What is Ferric trichloride Hexahydrate
Ferric trichloride hexahydrate, commonly known as Ferric chloride hexahydrate, is a yellow or brown crystalline salt which is very soluble in water and alcohols. It occurs in nature as the mineral molysite. It is manufactured from iron and chlorine or from ferric oxide and hydrogen chloride. The anhydrous salt is then hydrated to produce the hexahydrate Ferric trichloride. It is used in water treatment, copper etching, photoengraving, photography, the manufacture of pigments and ink and as laboratory reagent.
- Other Names: Iron trichloride hexahydrate, Ferric chloride hexahydrate, Ferric trichloride hexahydrate, Iron III chloride hexahydrate, Molysite, Flores martis,
- Formula: FeCl3 6H2O
- EEC No. 231–729–4
- CAS No. 10025–77–1
- UN No. 1773
- Purity >97%
- Appearance: Yellow / brown crystalline solid
- Molar mass: 270.3 g/mol
- Density: 1.82 g/cm3
- Melting point: 37 C
- Boiling Point: 280 C decomposes
- Solubility in water: 92 g/100 mL @20C
- pH: 2 (0.1M in water)
- Vapour pressure: 1 hPa (1 mmHg) at 194C
Ferric chloride is soluble in water, acetone, methanol, ethanol and diethyl ether. Iron(III) chloride undergoes hydrolysis to give an acidic solution. The chemical composition of ferric chloride hexahydrate is Fe 20.66% Cl 39.35% and Water 39.99%. The crystal structure of ferric chloride hexahydrate has been determined from x-ray diffraction to show that in the crystals two chloride ions and four water molecules are arranged around each ferric ion to form octahedral [FeCl2(OH2)4]+ ions.
Uses for Ferric trichloride
Ferric Chloride forms a corrosive solution which is used as a coagulant in sewage and wastewater treatment and drinking water production. It is used to remove suspended solids and particulate matter from water. As a flocculant it has the function of precipitating heavy metals and sulfides, bleaching, deodorization, degreasing, sterilizing, dephosphorizing and decreasing the COD & BOD of effluent water.
It is commonly used as an etchant for copper-based metals in printed circuit boards. Iron(III) chloride etches copper in a two-step redox reaction to copper(I) chloride and then to copper(II) chloride in the production of printed circuit boards. “Click Here” for instructions on how to make up etching solution.
Other uses include:
- The anhydrous Ferric chloride is a powerful dehydrating agent and is used as a drying agent in certain reactions.
- Staining blades of swords and knives.
- Etching the widmanstatten pattern in iron meteorites.
- For the etching of photogravure plates for printing photographic and fine art images in intaglio and for etching rotogravure cylinders used in the printing industry.
- In the manufacture of pigments and inks.
- Used in veterinary practice to treat overcropping of an animal’s claws.
- Sometimes used in the technique of Raku firing as an additive during the reduction process, turning a pottery piece a burnt orange color due to the iron content present in the reducing atmosphere.
- Used to test the pitting and crevice corrosion resistance of stainless steels and other alloys.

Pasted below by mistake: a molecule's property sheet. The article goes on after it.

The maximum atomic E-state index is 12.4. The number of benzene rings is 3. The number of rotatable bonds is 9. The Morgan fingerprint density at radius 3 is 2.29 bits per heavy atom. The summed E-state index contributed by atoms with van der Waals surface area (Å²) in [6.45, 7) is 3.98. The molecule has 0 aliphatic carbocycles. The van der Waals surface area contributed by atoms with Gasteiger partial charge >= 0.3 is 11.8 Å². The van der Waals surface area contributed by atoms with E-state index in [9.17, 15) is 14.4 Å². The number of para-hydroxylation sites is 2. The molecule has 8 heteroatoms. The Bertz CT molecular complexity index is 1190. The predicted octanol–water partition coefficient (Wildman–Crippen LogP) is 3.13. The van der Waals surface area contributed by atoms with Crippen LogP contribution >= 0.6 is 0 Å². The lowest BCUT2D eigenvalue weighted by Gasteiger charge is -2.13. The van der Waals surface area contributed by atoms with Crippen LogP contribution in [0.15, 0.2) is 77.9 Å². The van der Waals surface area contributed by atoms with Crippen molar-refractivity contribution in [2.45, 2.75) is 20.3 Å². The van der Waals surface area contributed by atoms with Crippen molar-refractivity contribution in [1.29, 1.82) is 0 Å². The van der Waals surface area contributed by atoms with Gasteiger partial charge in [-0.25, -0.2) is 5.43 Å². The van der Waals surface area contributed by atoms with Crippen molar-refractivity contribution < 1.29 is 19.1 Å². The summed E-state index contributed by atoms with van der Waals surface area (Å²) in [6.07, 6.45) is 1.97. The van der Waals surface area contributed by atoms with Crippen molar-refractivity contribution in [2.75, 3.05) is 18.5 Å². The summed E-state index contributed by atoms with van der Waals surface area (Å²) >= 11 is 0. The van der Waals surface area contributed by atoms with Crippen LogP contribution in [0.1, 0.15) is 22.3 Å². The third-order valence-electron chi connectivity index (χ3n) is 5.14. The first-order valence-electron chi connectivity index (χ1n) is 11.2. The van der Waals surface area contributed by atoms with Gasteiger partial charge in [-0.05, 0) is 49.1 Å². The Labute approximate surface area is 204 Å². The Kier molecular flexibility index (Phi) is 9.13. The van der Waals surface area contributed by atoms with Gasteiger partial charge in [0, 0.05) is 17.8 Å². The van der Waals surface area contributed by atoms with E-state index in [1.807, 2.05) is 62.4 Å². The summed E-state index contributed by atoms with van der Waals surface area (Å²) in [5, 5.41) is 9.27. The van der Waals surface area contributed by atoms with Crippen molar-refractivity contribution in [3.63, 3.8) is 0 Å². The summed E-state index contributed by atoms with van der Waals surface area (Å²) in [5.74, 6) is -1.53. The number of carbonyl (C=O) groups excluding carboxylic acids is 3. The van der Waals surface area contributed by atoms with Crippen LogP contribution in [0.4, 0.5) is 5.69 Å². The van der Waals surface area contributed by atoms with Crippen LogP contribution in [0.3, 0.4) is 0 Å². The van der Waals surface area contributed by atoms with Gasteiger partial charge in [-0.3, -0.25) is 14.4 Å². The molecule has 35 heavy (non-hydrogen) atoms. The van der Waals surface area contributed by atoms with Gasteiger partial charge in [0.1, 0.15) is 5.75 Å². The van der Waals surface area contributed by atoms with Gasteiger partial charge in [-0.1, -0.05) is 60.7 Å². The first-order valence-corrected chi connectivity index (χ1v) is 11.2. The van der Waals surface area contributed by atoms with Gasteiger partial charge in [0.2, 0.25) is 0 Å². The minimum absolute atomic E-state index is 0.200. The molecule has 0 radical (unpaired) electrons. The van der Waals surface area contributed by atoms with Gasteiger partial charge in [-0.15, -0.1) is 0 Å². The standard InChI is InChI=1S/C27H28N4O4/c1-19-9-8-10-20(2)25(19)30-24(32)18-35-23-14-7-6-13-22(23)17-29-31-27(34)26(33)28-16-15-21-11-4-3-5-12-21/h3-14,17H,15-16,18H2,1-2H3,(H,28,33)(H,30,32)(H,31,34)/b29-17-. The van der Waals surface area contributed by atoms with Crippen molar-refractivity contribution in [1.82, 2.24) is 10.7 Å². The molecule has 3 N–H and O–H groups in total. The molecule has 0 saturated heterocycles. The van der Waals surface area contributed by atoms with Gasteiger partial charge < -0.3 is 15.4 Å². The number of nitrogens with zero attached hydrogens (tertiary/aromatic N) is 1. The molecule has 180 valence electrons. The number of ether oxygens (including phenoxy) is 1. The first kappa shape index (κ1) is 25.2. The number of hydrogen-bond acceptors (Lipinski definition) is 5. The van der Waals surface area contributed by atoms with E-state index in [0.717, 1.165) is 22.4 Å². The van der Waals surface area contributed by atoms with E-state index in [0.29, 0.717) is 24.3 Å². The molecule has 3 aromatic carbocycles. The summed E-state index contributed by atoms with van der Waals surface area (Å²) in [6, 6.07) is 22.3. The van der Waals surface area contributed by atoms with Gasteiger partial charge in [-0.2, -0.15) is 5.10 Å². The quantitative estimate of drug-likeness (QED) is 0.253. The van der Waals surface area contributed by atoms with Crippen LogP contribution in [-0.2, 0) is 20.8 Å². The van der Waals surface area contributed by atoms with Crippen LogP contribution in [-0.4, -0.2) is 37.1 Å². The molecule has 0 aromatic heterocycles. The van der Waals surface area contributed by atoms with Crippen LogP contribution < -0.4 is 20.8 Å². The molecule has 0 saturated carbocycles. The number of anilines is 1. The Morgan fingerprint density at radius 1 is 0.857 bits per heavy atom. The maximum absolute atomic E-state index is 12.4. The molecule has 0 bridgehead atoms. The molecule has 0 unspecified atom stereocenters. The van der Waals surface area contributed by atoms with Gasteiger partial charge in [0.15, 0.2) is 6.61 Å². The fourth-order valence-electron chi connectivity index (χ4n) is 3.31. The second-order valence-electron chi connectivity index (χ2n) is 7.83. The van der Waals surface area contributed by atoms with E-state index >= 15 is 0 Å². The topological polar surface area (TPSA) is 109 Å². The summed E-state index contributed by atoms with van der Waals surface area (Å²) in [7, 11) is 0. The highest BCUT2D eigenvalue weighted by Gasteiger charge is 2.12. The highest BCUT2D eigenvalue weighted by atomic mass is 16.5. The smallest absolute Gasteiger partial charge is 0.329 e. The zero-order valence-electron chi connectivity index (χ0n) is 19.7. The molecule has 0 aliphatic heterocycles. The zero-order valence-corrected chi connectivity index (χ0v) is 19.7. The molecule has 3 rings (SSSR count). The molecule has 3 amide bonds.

- It is also used as a leaching agent in chloride hydrometallurgy. Used in the chlorination of silver and copper ores.
- Iron(III) chloride is used as catalyst for the reaction of ethylene with chlorine, forming ethylene dichloride (1,2-dichloroethane), an important commodity chemical, which is mainly used for the industrial production of vinyl chloride, the monomer for making PVC.
- As an oxidizer and mordant in dyeing and printing textiles.
- In the construction industry it can enhance the unit strength of concrete when adding a little of ferric chloride solution to the concrete mix.
- Used by American coin collectors to identify the dates of Buffalo nickels that are so badly worn that the date is no longer visible.
- Ferric chloride is used to make red-brown rosinates in varnishes.
Ferric trichloride In the laboratory
iron(III) chloride is commonly employed as a Lewis acid for catalysing reactions such as chlorination of aromatic compounds and Friedel-Crafts reaction of aromatics. It forms adducts with Lewis bases such as triphenylphosphine oxide, e.g. FeCl3(OPPh3)2.
Iron(III) chloride is a mild oxidising agent, for example, it is capable of oxidising copper(I) chloride to copper(II) chloride.
When heated with iron(III) oxide at 350C, iron(III) chloride gives iron oxychloride.
Reducing agents such as hydrazine convert iron(III) chloride to complexes of iron(II).
Reacts with cyclopentadienyl magnesium bromide in one preparation of ferrocene, a metal-sandwich complex.
Used in conjunction with NaI in acetonitrile to mildly reduce organic azides to primary amines.
It is used to produce Weigerts iron hematoxylin solution for nuclear stains and trichrome staining.
Health & safety R22 Harmful if swallowed. R34 Causes burns.
Safety phrases: S26 In case of contact with eyes, rinse immediately with plenty of water and seek medical advice. S36/37/39 Wear suitable protective clothing, gloves and eye/face protection. S45 In case of accident or if you feel unwell, seek medical advice immediately (show the label where possible).
For full details see MSDS for Ferric trichloride hexahydrate